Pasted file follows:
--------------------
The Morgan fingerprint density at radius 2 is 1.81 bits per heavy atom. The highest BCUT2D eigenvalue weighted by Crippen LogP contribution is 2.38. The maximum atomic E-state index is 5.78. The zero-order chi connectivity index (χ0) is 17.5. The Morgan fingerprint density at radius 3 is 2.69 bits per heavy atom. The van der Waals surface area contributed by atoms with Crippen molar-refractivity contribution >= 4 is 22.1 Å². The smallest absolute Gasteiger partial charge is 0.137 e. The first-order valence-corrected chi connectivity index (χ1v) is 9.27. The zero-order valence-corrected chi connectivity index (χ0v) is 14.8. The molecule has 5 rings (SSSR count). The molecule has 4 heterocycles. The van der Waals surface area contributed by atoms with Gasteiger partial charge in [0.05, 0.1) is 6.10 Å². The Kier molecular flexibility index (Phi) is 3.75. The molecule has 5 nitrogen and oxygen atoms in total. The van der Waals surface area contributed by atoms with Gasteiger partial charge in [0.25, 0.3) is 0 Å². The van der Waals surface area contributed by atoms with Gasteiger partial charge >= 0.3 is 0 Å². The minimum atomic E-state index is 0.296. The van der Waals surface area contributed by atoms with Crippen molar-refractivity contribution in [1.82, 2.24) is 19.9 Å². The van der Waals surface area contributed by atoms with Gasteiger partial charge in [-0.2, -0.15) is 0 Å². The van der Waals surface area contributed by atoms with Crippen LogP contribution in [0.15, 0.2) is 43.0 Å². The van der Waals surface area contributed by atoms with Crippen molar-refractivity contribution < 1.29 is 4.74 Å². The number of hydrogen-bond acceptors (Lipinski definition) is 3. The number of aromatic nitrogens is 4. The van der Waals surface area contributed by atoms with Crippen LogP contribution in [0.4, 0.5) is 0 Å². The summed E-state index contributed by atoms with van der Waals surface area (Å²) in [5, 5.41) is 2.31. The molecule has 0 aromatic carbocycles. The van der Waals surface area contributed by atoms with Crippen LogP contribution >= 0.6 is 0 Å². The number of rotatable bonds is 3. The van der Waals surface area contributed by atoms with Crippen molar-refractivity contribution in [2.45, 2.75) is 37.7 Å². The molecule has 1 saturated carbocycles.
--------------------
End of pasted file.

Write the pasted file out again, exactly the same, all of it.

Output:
The Morgan fingerprint density at radius 2 is 1.81 bits per heavy atom. The highest BCUT2D eigenvalue weighted by Crippen LogP contribution is 2.38. The maximum atomic E-state index is 5.78. The zero-order chi connectivity index (χ0) is 17.5. The Morgan fingerprint density at radius 3 is 2.69 bits per heavy atom. The van der Waals surface area contributed by atoms with Crippen molar-refractivity contribution >= 4 is 22.1 Å². The smallest absolute Gasteiger partial charge is 0.137 e. The first-order valence-corrected chi connectivity index (χ1v) is 9.27. The zero-order valence-corrected chi connectivity index (χ0v) is 14.8. The molecule has 5 rings (SSSR count). The molecule has 4 heterocycles. The van der Waals surface area contributed by atoms with Gasteiger partial charge in [0.05, 0.1) is 6.10 Å². The Kier molecular flexibility index (Phi) is 3.75. The molecule has 5 nitrogen and oxygen atoms in total. The van der Waals surface area contributed by atoms with Gasteiger partial charge in [0.25, 0.3) is 0 Å². The van der Waals surface area contributed by atoms with Gasteiger partial charge >= 0.3 is 0 Å². The minimum atomic E-state index is 0.296. The van der Waals surface area contributed by atoms with Crippen molar-refractivity contribution in [1.82, 2.24) is 19.9 Å². The van der Waals surface area contributed by atoms with Gasteiger partial charge in [-0.2, -0.15) is 0 Å². The van der Waals surface area contributed by atoms with Crippen LogP contribution in [0.15, 0.2) is 43.0 Å². The van der Waals surface area contributed by atoms with Crippen molar-refractivity contribution < 1.29 is 4.74 Å². The number of hydrogen-bond acceptors (Lipinski definition) is 3. The number of aromatic nitrogens is 4. The van der Waals surface area contributed by atoms with Crippen LogP contribution in [0.4, 0.5) is 0 Å². The summed E-state index contributed by atoms with van der Waals surface area (Å²) in [5, 5.41) is 2.31. The molecule has 0 aromatic carbocycles. The van der Waals surface area contributed by atoms with Crippen LogP contribution >= 0.6 is 0 Å². The number of rotatable bonds is 3. The van der Waals surface area contributed by atoms with Crippen molar-refractivity contribution in [2.45, 2.75) is 37.7 Å². The molecule has 1 saturated carbocycles.